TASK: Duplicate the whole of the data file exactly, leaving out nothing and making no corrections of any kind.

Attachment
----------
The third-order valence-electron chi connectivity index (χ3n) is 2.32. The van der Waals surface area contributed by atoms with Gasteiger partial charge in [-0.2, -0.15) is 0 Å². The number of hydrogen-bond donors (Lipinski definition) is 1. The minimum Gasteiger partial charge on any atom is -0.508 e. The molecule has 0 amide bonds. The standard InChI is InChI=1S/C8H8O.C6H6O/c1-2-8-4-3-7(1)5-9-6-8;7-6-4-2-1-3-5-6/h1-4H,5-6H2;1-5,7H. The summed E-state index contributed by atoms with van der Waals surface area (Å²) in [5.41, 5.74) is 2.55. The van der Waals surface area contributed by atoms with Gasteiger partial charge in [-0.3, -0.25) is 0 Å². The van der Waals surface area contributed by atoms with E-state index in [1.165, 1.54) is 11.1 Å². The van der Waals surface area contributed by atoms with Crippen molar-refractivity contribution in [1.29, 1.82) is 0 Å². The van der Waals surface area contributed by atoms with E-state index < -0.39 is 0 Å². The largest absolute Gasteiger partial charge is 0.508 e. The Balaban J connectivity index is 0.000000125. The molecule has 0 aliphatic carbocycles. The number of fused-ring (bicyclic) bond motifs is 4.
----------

The third-order valence-electron chi connectivity index (χ3n) is 2.32. The van der Waals surface area contributed by atoms with Gasteiger partial charge in [-0.2, -0.15) is 0 Å². The number of hydrogen-bond donors (Lipinski definition) is 1. The minimum Gasteiger partial charge on any atom is -0.508 e. The molecule has 0 amide bonds. The standard InChI is InChI=1S/C8H8O.C6H6O/c1-2-8-4-3-7(1)5-9-6-8;7-6-4-2-1-3-5-6/h1-4H,5-6H2;1-5,7H. The summed E-state index contributed by atoms with van der Waals surface area (Å²) in [5.41, 5.74) is 2.55. The van der Waals surface area contributed by atoms with Gasteiger partial charge in [-0.3, -0.25) is 0 Å². The van der Waals surface area contributed by atoms with E-state index in [1.165, 1.54) is 11.1 Å². The van der Waals surface area contributed by atoms with Crippen molar-refractivity contribution in [1.29, 1.82) is 0 Å². The van der Waals surface area contributed by atoms with E-state index < -0.39 is 0 Å². The largest absolute Gasteiger partial charge is 0.508 e. The Balaban J connectivity index is 0.000000125. The molecule has 0 aliphatic carbocycles. The number of fused-ring (bicyclic) bond motifs is 4.